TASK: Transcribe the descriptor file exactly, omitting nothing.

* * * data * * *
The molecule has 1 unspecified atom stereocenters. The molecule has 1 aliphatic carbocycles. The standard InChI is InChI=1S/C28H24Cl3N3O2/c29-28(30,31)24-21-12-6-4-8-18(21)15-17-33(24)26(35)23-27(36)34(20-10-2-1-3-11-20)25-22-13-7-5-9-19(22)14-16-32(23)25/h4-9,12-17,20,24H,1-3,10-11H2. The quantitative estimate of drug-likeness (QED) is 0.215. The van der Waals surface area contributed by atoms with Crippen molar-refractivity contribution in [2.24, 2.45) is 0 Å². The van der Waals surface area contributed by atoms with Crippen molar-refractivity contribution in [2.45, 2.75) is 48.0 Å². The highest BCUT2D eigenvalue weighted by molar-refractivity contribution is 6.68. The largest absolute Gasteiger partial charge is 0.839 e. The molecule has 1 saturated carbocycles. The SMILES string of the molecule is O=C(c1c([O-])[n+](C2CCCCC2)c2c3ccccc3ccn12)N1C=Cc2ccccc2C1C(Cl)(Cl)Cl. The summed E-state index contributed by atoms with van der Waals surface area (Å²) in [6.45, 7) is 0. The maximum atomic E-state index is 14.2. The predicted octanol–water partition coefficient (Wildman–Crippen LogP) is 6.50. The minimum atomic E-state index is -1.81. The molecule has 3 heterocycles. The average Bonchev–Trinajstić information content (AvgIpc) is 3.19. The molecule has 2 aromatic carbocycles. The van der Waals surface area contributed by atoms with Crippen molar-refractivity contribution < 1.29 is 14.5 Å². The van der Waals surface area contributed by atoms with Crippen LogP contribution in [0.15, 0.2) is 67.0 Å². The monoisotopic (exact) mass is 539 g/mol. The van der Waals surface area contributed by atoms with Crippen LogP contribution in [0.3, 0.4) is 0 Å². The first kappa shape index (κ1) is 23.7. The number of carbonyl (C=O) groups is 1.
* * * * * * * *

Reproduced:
The molecule has 1 unspecified atom stereocenters. The molecule has 1 aliphatic carbocycles. The standard InChI is InChI=1S/C28H24Cl3N3O2/c29-28(30,31)24-21-12-6-4-8-18(21)15-17-33(24)26(35)23-27(36)34(20-10-2-1-3-11-20)25-22-13-7-5-9-19(22)14-16-32(23)25/h4-9,12-17,20,24H,1-3,10-11H2. The quantitative estimate of drug-likeness (QED) is 0.215. The van der Waals surface area contributed by atoms with Crippen molar-refractivity contribution in [2.24, 2.45) is 0 Å². The van der Waals surface area contributed by atoms with Crippen molar-refractivity contribution in [2.45, 2.75) is 48.0 Å². The highest BCUT2D eigenvalue weighted by molar-refractivity contribution is 6.68. The largest absolute Gasteiger partial charge is 0.839 e. The molecule has 1 saturated carbocycles. The SMILES string of the molecule is O=C(c1c([O-])[n+](C2CCCCC2)c2c3ccccc3ccn12)N1C=Cc2ccccc2C1C(Cl)(Cl)Cl. The summed E-state index contributed by atoms with van der Waals surface area (Å²) in [6.45, 7) is 0. The maximum atomic E-state index is 14.2. The predicted octanol–water partition coefficient (Wildman–Crippen LogP) is 6.50. The minimum atomic E-state index is -1.81. The molecule has 3 heterocycles. The average Bonchev–Trinajstić information content (AvgIpc) is 3.19. The molecule has 2 aromatic carbocycles. The van der Waals surface area contributed by atoms with Crippen molar-refractivity contribution < 1.29 is 14.5 Å². The van der Waals surface area contributed by atoms with Crippen LogP contribution in [0.15, 0.2) is 67.0 Å². The monoisotopic (exact) mass is 539 g/mol. The van der Waals surface area contributed by atoms with Crippen LogP contribution in [0.3, 0.4) is 0 Å². The first kappa shape index (κ1) is 23.7. The number of carbonyl (C=O) groups is 1.